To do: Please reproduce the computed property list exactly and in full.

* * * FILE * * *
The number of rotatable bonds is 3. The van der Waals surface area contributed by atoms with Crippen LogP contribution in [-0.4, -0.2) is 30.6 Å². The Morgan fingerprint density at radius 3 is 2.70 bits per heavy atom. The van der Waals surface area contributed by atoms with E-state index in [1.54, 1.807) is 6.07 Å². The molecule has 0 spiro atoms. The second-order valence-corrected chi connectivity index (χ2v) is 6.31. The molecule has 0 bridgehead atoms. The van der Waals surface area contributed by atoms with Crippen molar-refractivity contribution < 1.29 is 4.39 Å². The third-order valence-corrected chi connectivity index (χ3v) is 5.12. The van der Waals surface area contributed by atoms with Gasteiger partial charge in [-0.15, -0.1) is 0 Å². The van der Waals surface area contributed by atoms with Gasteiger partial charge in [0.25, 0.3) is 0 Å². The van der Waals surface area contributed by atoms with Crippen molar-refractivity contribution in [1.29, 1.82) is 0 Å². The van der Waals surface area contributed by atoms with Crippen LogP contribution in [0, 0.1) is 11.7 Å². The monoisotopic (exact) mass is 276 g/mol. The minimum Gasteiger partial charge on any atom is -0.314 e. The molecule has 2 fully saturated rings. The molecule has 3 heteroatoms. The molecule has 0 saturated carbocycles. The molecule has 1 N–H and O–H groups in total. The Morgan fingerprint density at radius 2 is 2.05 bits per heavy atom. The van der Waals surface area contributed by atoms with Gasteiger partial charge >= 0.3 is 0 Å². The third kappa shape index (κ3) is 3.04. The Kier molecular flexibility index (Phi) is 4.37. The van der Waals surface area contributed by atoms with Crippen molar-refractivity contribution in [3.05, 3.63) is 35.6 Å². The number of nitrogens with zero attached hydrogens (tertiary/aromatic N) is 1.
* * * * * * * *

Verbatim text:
The number of rotatable bonds is 3. The van der Waals surface area contributed by atoms with Crippen LogP contribution in [-0.4, -0.2) is 30.6 Å². The Morgan fingerprint density at radius 3 is 2.70 bits per heavy atom. The van der Waals surface area contributed by atoms with E-state index in [1.54, 1.807) is 6.07 Å². The molecule has 0 spiro atoms. The second-order valence-corrected chi connectivity index (χ2v) is 6.31. The molecule has 0 bridgehead atoms. The van der Waals surface area contributed by atoms with Crippen molar-refractivity contribution < 1.29 is 4.39 Å². The third-order valence-corrected chi connectivity index (χ3v) is 5.12. The van der Waals surface area contributed by atoms with Gasteiger partial charge in [-0.15, -0.1) is 0 Å². The van der Waals surface area contributed by atoms with Gasteiger partial charge in [0.25, 0.3) is 0 Å². The van der Waals surface area contributed by atoms with Crippen molar-refractivity contribution in [1.29, 1.82) is 0 Å². The van der Waals surface area contributed by atoms with Crippen LogP contribution in [0, 0.1) is 11.7 Å². The monoisotopic (exact) mass is 276 g/mol. The minimum Gasteiger partial charge on any atom is -0.314 e. The molecule has 2 fully saturated rings. The molecule has 3 heteroatoms. The molecule has 0 saturated carbocycles. The molecule has 1 N–H and O–H groups in total. The Morgan fingerprint density at radius 2 is 2.05 bits per heavy atom. The van der Waals surface area contributed by atoms with Gasteiger partial charge >= 0.3 is 0 Å². The third kappa shape index (κ3) is 3.04. The Kier molecular flexibility index (Phi) is 4.37. The van der Waals surface area contributed by atoms with Crippen molar-refractivity contribution in [3.05, 3.63) is 35.6 Å². The number of nitrogens with zero attached hydrogens (tertiary/aromatic N) is 1.